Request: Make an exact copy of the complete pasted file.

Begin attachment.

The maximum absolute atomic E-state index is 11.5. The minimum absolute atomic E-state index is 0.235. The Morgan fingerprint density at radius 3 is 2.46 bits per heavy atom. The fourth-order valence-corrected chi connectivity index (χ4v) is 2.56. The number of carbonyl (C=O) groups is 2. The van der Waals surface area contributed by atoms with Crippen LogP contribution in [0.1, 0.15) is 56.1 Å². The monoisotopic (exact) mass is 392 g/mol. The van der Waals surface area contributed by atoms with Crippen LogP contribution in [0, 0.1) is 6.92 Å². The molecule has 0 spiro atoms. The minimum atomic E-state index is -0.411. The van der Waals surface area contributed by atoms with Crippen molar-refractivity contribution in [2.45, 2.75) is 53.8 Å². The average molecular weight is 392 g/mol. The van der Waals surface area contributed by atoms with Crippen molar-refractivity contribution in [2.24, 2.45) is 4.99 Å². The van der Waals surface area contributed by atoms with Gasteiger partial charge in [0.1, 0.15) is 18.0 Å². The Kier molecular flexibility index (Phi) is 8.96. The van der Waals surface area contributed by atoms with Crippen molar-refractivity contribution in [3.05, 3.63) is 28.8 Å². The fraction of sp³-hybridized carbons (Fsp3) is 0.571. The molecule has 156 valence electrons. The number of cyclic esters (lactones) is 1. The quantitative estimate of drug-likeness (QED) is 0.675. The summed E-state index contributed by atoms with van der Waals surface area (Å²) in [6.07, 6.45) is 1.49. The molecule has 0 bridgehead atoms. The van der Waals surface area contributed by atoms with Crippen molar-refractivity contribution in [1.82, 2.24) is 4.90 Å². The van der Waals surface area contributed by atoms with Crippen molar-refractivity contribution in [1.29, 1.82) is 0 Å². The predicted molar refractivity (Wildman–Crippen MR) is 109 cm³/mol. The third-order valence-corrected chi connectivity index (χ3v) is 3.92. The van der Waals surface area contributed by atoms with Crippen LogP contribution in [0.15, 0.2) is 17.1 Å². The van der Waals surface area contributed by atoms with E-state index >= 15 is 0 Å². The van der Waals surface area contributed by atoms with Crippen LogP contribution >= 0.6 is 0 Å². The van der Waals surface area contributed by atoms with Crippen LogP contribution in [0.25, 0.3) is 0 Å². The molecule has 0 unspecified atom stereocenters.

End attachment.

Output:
The maximum absolute atomic E-state index is 11.5. The minimum absolute atomic E-state index is 0.235. The Morgan fingerprint density at radius 3 is 2.46 bits per heavy atom. The fourth-order valence-corrected chi connectivity index (χ4v) is 2.56. The number of carbonyl (C=O) groups is 2. The van der Waals surface area contributed by atoms with Crippen LogP contribution in [0.1, 0.15) is 56.1 Å². The monoisotopic (exact) mass is 392 g/mol. The van der Waals surface area contributed by atoms with Crippen LogP contribution in [0, 0.1) is 6.92 Å². The molecule has 0 spiro atoms. The minimum atomic E-state index is -0.411. The van der Waals surface area contributed by atoms with Crippen molar-refractivity contribution in [2.45, 2.75) is 53.8 Å². The average molecular weight is 392 g/mol. The van der Waals surface area contributed by atoms with Crippen molar-refractivity contribution in [2.24, 2.45) is 4.99 Å². The van der Waals surface area contributed by atoms with Gasteiger partial charge in [0.1, 0.15) is 18.0 Å². The Kier molecular flexibility index (Phi) is 8.96. The van der Waals surface area contributed by atoms with Crippen molar-refractivity contribution in [3.05, 3.63) is 28.8 Å². The fraction of sp³-hybridized carbons (Fsp3) is 0.571. The molecule has 156 valence electrons. The number of cyclic esters (lactones) is 1. The quantitative estimate of drug-likeness (QED) is 0.675. The summed E-state index contributed by atoms with van der Waals surface area (Å²) in [6.07, 6.45) is 1.49. The molecule has 0 bridgehead atoms. The van der Waals surface area contributed by atoms with Crippen molar-refractivity contribution in [1.82, 2.24) is 4.90 Å². The van der Waals surface area contributed by atoms with Crippen molar-refractivity contribution in [1.29, 1.82) is 0 Å². The predicted molar refractivity (Wildman–Crippen MR) is 109 cm³/mol. The third-order valence-corrected chi connectivity index (χ3v) is 3.92. The van der Waals surface area contributed by atoms with Crippen LogP contribution in [0.15, 0.2) is 17.1 Å². The van der Waals surface area contributed by atoms with E-state index >= 15 is 0 Å². The van der Waals surface area contributed by atoms with Crippen LogP contribution >= 0.6 is 0 Å². The van der Waals surface area contributed by atoms with Crippen LogP contribution in [0.25, 0.3) is 0 Å². The molecule has 0 unspecified atom stereocenters.